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Mead

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Mead, also known as honey wine, is an alcoholic beverage produced by mixing honey with water and letting it ferment.  It can also be made by adding grain mash to the mix, and straining it right after the fermentation.  The alcohol content varies from 8% to 18% and is produced with different ingredients depending of the area, and it also may be still, carbonated, or sparkling, dry, semi-sweet, or sweet.

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Grappa

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Grappa is an Italian spirit made from the skins, pulp, seeds, and stems (also known as pomace) of the grapes after the pressing for wine.  Grappa usually contains between 35 to 60% alcohol.

Grappa is also a protected name in the European Union.  It is produced under that name only in Italy, San Marino and Switzerland’s Italian canton.  It is mostly colorless, but it can also be faintly colored due to the grapes used.

Xtabentún

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Xtabentún is a Mexican liquor of Mayan origin.  The liquor is produced by fermenting honey made from the xtabentún flower, a flower from Yucatán, and aniseed.  It is very popular in that area of Mexico and drunk straight, with ice and honey, or simply cold.  It is also used to add some of it in the coffee.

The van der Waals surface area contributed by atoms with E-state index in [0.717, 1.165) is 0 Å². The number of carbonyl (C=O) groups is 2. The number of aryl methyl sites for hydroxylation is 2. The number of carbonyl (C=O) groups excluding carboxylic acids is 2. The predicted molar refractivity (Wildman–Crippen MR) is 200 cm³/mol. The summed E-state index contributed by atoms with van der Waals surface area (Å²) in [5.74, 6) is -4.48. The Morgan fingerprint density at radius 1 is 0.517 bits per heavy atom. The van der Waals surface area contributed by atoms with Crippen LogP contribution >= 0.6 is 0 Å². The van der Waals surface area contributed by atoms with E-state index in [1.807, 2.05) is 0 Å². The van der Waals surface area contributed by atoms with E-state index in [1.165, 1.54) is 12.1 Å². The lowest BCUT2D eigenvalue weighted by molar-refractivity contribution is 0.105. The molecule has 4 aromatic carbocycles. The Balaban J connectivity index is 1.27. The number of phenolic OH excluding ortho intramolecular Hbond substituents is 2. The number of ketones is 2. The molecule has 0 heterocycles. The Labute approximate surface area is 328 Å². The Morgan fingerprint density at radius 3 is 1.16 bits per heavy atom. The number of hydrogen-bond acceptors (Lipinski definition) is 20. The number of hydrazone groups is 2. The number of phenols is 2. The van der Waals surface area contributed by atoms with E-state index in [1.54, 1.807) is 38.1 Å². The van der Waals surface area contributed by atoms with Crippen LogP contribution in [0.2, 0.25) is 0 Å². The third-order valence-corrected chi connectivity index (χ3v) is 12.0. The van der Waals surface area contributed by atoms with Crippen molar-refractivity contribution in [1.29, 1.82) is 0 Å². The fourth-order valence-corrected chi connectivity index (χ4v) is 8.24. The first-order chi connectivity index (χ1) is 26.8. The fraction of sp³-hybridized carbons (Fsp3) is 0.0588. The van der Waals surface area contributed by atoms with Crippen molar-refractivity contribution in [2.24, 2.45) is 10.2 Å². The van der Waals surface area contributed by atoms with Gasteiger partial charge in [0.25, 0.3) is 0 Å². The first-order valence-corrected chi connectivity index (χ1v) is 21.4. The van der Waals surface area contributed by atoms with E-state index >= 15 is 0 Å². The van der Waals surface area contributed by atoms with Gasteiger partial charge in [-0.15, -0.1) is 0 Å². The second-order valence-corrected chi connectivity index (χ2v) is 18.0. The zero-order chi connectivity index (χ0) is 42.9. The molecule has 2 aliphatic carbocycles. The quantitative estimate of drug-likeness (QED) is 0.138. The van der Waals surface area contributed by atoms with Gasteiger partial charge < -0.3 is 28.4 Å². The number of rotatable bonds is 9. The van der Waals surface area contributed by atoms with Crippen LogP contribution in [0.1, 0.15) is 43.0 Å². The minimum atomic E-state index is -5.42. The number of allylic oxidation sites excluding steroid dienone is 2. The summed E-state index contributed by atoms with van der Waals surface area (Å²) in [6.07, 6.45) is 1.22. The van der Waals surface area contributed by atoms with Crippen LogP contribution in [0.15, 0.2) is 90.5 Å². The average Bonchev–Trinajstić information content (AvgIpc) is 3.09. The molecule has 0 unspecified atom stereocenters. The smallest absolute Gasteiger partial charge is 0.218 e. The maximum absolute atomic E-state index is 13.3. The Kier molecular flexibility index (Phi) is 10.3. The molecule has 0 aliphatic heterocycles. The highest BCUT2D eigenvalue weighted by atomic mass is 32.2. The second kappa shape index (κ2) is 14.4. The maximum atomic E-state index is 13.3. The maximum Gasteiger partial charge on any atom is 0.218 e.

Maotai

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Maotai is a Chinese liquor made of sorghum.  It is classified as “sauce-fragranced”, because it offers a mild soy sauce fragrance and ranges in alcohol content from 53% to 35%.

The Maotai being produced today originated in the Qing Dinasty (1644-1911) with an annual output of 170 tons.  Maotai became internationally known after the 1915 Panama-Pacific Exposition in San Francisco, where it won the Gold Medal.  It was named China’s National Liquor in 1951.

Armagnac

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The Armagnac is a French brandy from the region of the same name in the Gascony.  It is distilled from wine usually made from a blend of grapes including Ugni Blanc, Colombard, and Baco 22A, using column stills rather than the pot stills used in the production of Cognac. The resulting spirit is then aged in oak barrels before release.

Armagnac is the oldest brandy distilled in France, and in the past was consumed for its therapeutic benefits. In the 14th century, Prior Vital Du Four, a Cardinal, claimed it had 40 virtues.

The Armagnac region is divided into three regions: Bas-Armagnac, Armagnac-Ténarèze and Haut-Armagnac, each one with its own appellation rules.